Jin Ginger Wu
443 Brooks Hall
Terry College of Business
University of Georgia
Athens, GA 30602
NBER Working Papers and Publications
|April 2010||Does Risk Explain Anomalies? Evidence from Expected Return Estimates|
with Lu Zhang: w15950
We construct accounting-based costs of equity for dollar neutral long-short trading strategies formed on a comprehensive list of anomaly variables. These variables include book-to-market, size, composite issuance, net stock issues, abnormal investment, asset growth, investment-to-assets, accruals, earnings surprises, failure probability, return on assets, and short-term prior returns. Our findings are striking. Except for the value premium, cost of equity estimates differ dramatically from average realized returns. If accounting-based costs of equity are reasonable proxies for expected returns, the evidence implies that returns of most anomalies are unexpected, and that mispricing, not risk, is the main driving force of capital markets anomalies.
|October 2007||Understanding the Accrual Anomaly|
with Lu Zhang, X. Frank Zhang: w13525
Interpreting accruals as working capital investment, we hypothesize that firms rationally adjust their investment to respond to discount rate changes. Consistent with the optimal investment hypothesis, we document that (i) the predictive power of accruals for future stock returns increases with the covariations of accruals with past and current stock returns, and (ii) adding investment- based factors into standard factor regressions substantially reduces the magnitude of the accrual anomaly. High accrual firms also have similar corporate governance and entrenchment indexes as low accrual firms. This evidence suggests that the accrual anomaly is more likely to be driven by optimal investment than by investor overreaction to excessive growth or over-investment.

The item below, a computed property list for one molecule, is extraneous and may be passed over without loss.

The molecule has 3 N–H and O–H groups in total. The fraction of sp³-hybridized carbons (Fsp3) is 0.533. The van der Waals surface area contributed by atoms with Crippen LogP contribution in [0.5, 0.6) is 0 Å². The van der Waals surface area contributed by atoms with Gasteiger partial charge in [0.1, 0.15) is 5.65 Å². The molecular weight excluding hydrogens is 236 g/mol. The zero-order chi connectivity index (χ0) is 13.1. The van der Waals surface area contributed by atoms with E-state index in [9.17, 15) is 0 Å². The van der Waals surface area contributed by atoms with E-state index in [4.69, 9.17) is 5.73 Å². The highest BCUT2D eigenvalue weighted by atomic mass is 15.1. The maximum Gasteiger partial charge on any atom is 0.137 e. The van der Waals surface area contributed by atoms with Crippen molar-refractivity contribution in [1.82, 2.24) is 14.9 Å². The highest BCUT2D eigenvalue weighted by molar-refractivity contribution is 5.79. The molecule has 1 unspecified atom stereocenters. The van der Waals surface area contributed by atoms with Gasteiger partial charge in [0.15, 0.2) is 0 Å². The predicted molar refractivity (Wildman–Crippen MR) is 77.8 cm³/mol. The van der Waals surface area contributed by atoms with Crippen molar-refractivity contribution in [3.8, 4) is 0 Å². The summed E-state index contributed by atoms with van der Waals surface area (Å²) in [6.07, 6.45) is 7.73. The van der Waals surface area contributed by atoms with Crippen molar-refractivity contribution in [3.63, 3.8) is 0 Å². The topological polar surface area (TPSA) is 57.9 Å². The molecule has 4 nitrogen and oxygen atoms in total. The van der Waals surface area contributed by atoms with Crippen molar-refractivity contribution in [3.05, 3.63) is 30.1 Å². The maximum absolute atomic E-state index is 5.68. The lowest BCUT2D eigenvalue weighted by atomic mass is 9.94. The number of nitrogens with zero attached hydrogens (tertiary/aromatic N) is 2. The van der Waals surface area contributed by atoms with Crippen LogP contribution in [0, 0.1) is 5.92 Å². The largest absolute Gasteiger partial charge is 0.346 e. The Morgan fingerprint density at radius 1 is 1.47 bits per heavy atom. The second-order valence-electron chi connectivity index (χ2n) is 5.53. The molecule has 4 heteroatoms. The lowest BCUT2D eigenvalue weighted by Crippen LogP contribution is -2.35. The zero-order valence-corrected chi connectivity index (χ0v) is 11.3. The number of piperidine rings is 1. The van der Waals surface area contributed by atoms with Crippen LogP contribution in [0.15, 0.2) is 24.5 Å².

Published: WU, J., ZHANG, L. and ZHANG, X. F. (2010), The q-Theory Approach to Understanding the Accrual Anomaly. Journal of Accounting Research, 48: 177–223. doi: 10.1111/j.1475-679X.2009.00353.x